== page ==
Friday, June 20, 2008

Another Court Takes Law Into Its Own Hands

In Canada, a judge's ruling recently undermined a father who was trying to correct his 12-year-old daughter's disobedience. In a frightening violation of parental authority, the court ruled the father had punished his daughter "excessively" by refusing her permission to go on a school camping trip after she had disobeyed him. Details are here on Albert Mohler's blog.

This ruling is downright dangerous - not only for parents but also for children. If parents do not have the authority to choose logical consequences in order to prevent their children from engaging in dangerous, illegal, or inappropriate behavior - if children can sue and the court will simply step in and overrule the consequences just because the court happens to deem them "excessive" - then the government is going to raise a generation of unruly, undisciplined young people who have no concept of what adult life is really like. You see, if employees choose not to show up for work, or if they choose to have an intense argument with their boss, the consequences may be what the employees would deem excessive - they may be fired, and lose their income, a good reference, and perhaps even their home and possessions. Those are pretty excessive consequences for one little argument, or for "just being a bit late sometimes" - but they are reality.

Missing a school camping trip seems to be a very appropriate consequence for a disobedient 12-year-old. It is sufficient to act as a deterrent to the behavior, without producing excessive long term pain. I know of no parent who would think that is an excessive punishment, especially in light of the fact that by the time a child reaches 12, she is coming to the end of the parent's ability to inflict meaningful consequences. It's critically important that before she leaves home, she comes to understand that the world does not operate according to her whims. Unfortunately, this young lady has just learned that it does - at least if she's willing to go to court to fight for those whims. I fear this is not the last we will hear about this young lady - and I fear the future will show she has not turned out better for this arbitrary court decision.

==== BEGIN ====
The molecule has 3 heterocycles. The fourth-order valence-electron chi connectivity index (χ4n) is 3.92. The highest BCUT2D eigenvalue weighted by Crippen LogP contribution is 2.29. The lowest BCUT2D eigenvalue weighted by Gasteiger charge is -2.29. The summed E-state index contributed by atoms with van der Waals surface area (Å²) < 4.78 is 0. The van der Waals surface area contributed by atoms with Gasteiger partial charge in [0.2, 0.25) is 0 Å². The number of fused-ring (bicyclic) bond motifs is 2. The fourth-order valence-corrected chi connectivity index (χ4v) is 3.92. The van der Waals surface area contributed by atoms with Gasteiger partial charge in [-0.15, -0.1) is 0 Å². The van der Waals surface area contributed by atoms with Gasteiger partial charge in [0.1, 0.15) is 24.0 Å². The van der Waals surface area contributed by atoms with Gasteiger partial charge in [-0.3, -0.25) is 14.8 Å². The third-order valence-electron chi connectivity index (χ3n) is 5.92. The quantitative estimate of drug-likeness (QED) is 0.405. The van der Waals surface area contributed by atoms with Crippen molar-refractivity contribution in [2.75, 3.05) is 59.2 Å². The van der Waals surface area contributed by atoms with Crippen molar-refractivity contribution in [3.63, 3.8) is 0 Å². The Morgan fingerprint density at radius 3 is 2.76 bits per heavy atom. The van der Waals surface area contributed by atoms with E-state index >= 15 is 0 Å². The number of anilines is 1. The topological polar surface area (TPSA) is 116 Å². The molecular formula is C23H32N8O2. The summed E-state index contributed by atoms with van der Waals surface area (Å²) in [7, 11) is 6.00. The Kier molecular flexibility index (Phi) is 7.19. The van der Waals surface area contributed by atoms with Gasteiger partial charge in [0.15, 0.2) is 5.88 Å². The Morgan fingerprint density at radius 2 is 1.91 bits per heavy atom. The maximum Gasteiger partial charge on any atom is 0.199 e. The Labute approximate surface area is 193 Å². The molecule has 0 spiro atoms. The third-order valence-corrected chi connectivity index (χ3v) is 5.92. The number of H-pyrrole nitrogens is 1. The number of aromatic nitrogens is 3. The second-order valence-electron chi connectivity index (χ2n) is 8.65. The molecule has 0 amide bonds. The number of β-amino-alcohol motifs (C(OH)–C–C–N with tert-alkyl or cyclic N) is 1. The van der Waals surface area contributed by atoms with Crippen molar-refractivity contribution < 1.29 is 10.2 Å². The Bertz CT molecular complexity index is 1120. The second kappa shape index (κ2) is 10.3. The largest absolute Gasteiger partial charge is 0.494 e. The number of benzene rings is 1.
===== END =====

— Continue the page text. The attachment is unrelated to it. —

Shawna said...

A couple of things stand out for me, but of course I do NOT approve of this courts ruling!

First, it seems the punishment for the pictures on the dating site was a ban of the internet: very appropriate! What concerns me, and this may be the way in which the articles is written and not the actual case, but the argument with step-mother is what lead to the canceling of the camping trip.

And although I think the father had every right to cancel that trip for such an act, I do think the case needs to be present fully to the public. Being in a step-family/blended family is an entirely different ball game and requires different lenses at times. And being a step-mother, sometimes we do not always show the same compassion for stepchildren as we do our own children--no matter how wrong we know this may be nor how aware we are. Fathers often get stuck in the middle.

The second thing I notice is the reference to Senator Clinton and legislation that sees children as "child citizens" and permitting them some rights against their parents. I do not find this so awful as there are instances when parents are not acting in the best interest of their children... we see it all to often in the media. However, I would think that such legislation (passed or pending) needs to be very clear and not open to simply granting child rights simple for not getting a child's way.

And the third item that just turns me of is the reference to a "secular court." Should courts not be secular, impartial--after all, here in the US, we are a people and government of laws, and with freedom of religion. Why would anything but a secular court consider and determine cases of dispute?

Kimmer said...

That is insane and scary, and does the child no favors whatsoever. I can't even articulate how I feel (probably because my mouth is still hanging open in amazement),

Melinda S. said...

Perhaps the judge agrees with the French way of doing business--nobody is allowed to fire anybody. (With the obvious next step of nobody hires anybody, either.)

Marcy Muser said...


Your comment triggered so much thought on my part that I finally decided to write another whole post on it. Thanks! :)